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articles

1. Idealistic Studies: Volume > 52 > Issue: 2
Joshua M. Hall

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In this article, I explore two neglected works by the twentieth-century Jewish German Marxist philosopher Ernst Bloch, Avicenna and the Aristotelian Left and Natural Law and Human Dignity. Drawing on previous analyses of leftist Aristotelians and natural law, I blend Bloch’s two texts’ concepts of pregnant matter and maternal law into “pregnant materialist natural law.” More precisely, Aristotelian Left articulates a concept of matter as a dynamic, impersonal agential force, ever pregnant with possible forms delivered by artist-midwives, building Bloch’s messianic utopia. And Natural Law resurrects the Stoics’ concept of natural law as drawing on a prehistoric matriarchal utopia, later channeled by earth goddess cults misconstrued by the nineteenth-century German anthropologist Johann Jakob Bachofen as political matriarchy. I then conclude by linking this pregnant materialist natural law to Dionysus as son of the Great Mother Goddess. Though stigmatized throughout homophobic Western history for his queerness and maternal dependence, Dionysus is also the patron god of Bloch’s hero, the slave revolutionary Spartacus, paramour of a priestess of Dionysus who prophesied his divine mission of liberation.
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2. Idealistic Studies: Volume > 52 > Issue: 2
Karl Kraatz

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Heidegger’s criticism of the transcendental philosophy of Kant and Husserl is primarily leveled at its underlying understanding of the transcendental subject. Heidegger argues that in order to give an adequate account of the intelligibility of the world, the transcendental subject must be factical. By discussing central aspects of Heidegger’s criticism, this paper shows that his notion of a factical transcendental subject is a necessary step out of aporias of transcendental philosophy. I argue that Heidegger’s emphasis on the facticity of the human being must be understood not as an abandonment of the transcendental standpoint, but as a radicalization of its central ideas. Heidegger is thereby transforming transcendental philosophy into a transcendental ontology. I demonstrate that this allows Heidegger to reconceptualize the constitution of the world as social and historical without having to jettison the role of the transcendental subject.
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3. Idealistic Studies: Volume > 52 > Issue: 2
Yady Oren Orcid-ID

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Fichte’s Wissenschaftslehre of 1801/2 is considered to be the beginning of his late phase. In this phase he supposedly alters his earlier thinking and, instead of the transcendental unity of the I, conceptualizes a higher transcendent and simple unity; a unity that has been claimed to correspond to Neoplatonism. I refute these two arguments here. First, through a comparison between the Wissenschaftslehre of 1801/2 and that of 1794/5, I show that both versions contain a similar analysis of the supreme unity. Second, I show that in 1801/2 Fichte explicitly dissociates the supreme unity from transcendence and simplicity. His conception of the supreme unity in fact levels a critique upon such concept of unity. Instead of the transcendent One, which is hierarchically prior to multiplicity, Fichte formulates in both 1794/5 and 1801/2 a complicated concept of the supreme unity. On Fichte’s account, this unity “hovers” between multiplicity and unity as simplicity.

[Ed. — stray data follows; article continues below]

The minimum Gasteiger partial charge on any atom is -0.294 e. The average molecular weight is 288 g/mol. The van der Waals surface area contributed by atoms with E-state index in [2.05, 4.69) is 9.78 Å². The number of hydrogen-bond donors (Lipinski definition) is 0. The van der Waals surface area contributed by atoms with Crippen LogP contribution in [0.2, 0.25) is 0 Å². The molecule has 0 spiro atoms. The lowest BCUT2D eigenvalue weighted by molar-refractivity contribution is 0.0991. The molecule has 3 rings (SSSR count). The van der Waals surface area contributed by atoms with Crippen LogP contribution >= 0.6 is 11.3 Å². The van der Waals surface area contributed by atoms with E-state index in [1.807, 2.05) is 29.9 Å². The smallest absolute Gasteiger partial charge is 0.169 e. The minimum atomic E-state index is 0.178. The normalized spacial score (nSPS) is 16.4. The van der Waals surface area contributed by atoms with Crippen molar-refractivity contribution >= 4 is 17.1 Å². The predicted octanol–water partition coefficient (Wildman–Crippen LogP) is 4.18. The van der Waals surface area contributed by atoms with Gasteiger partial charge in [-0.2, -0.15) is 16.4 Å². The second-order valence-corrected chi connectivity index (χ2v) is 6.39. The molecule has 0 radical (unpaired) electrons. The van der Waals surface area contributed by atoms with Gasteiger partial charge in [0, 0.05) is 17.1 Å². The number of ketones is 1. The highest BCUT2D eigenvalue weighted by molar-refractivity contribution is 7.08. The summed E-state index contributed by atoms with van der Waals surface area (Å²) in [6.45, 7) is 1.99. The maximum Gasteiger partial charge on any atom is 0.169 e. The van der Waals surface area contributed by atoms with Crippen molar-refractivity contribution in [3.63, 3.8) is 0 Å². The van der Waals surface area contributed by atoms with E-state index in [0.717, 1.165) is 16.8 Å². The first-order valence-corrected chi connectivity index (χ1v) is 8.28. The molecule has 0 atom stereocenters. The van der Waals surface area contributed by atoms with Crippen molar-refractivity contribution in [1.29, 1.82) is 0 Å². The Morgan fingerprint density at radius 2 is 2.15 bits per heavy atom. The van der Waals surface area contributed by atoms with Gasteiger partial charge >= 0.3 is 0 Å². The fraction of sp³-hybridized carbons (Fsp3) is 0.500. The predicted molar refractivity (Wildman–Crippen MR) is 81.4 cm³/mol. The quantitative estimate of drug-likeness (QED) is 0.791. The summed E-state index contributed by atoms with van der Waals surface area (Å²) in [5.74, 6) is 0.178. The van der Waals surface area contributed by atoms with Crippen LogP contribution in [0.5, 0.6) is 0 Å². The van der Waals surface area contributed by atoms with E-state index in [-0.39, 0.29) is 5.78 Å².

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4. Idealistic Studies: Volume > 52 > Issue: 2
Juan José Rodríguez Orcid-ID

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The main aim of this work is to indirectly display, through an analysis of the concepts of world, God, and human freedom, the shift from a harmonious concept of nature to another chaotic, darker, and pre-rational. It is important to relate this transformation, which takes place around 1807, to (I) the change in Schelling’s ideas about the relationship between God and the world to weaken a previous Spinozist monistic standpoint. These changes in turn affect Schelling’s view of the concept of unity. He now modifies the notions of immanence and pantheism in favour of a (II) dualistic doctrine of particular and finite existence that we could relate to Kierkegaard and later existentialists. Finally, (III) we introduce Schelling’s theory of love. Love is a mode of union through free will and personal choice that neutralizes the totalizing metaphysics of identity associated to the systematic construction of idealism from Spinoza to Hegel, and that Schelling criticizes, in his middle and late philosophy, as a resource to a self-transparent and overdetermining Absolute.
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book review

5. Idealistic Studies: Volume > 52 > Issue: 2
Renxiang Liu

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articles

6. Idealistic Studies: Volume > 52 > Issue: 1
Emiliano Diaz

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Husserl’s theory of types is most often associated with his account of perception. Here, types operate as pre-predicative frames of experience that guide the perception of objects. In this paper, I will argue that Husserl’s theory of types is also central to his account of intersubjectivity. More specifically, I will show that a foundational kind of typical subjectivity is entailed by his discussion of the sphere of ownness. It is by way of this type that even a solitary subject can tacitly anticipate the possibility of other subjects. It is also this type that is enriched through interactions between actual subjects.
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7. Idealistic Studies: Volume > 52 > Issue: 1
Naomi Fisher, Kevin Mager Orcid-ID